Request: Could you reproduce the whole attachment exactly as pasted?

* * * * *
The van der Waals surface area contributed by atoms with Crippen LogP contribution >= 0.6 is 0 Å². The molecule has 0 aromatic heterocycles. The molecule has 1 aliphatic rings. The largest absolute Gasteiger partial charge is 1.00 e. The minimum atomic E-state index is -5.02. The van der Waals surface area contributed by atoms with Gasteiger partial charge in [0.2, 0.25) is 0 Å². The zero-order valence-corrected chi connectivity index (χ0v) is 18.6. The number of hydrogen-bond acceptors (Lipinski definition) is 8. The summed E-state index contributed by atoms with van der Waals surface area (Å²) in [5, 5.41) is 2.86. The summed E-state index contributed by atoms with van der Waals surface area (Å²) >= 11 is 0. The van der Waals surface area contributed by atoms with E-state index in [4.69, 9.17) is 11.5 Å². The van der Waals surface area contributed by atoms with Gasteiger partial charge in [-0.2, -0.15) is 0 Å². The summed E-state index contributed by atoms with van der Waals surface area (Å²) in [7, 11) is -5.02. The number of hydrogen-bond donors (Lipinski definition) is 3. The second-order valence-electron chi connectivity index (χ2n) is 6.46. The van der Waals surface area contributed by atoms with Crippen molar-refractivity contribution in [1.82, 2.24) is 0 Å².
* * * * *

The van der Waals surface area contributed by atoms with Crippen LogP contribution >= 0.6 is 0 Å². The molecule has 0 aromatic heterocycles. The molecule has 1 aliphatic rings. The largest absolute Gasteiger partial charge is 1.00 e. The minimum atomic E-state index is -5.02. The van der Waals surface area contributed by atoms with Gasteiger partial charge in [0.2, 0.25) is 0 Å². The zero-order valence-corrected chi connectivity index (χ0v) is 18.6. The number of hydrogen-bond acceptors (Lipinski definition) is 8. The summed E-state index contributed by atoms with van der Waals surface area (Å²) in [5, 5.41) is 2.86. The summed E-state index contributed by atoms with van der Waals surface area (Å²) >= 11 is 0. The van der Waals surface area contributed by atoms with E-state index in [4.69, 9.17) is 11.5 Å². The van der Waals surface area contributed by atoms with Gasteiger partial charge in [-0.2, -0.15) is 0 Å². The summed E-state index contributed by atoms with van der Waals surface area (Å²) in [7, 11) is -5.02. The number of hydrogen-bond donors (Lipinski definition) is 3. The second-order valence-electron chi connectivity index (χ2n) is 6.46. The van der Waals surface area contributed by atoms with Crippen molar-refractivity contribution in [1.82, 2.24) is 0 Å².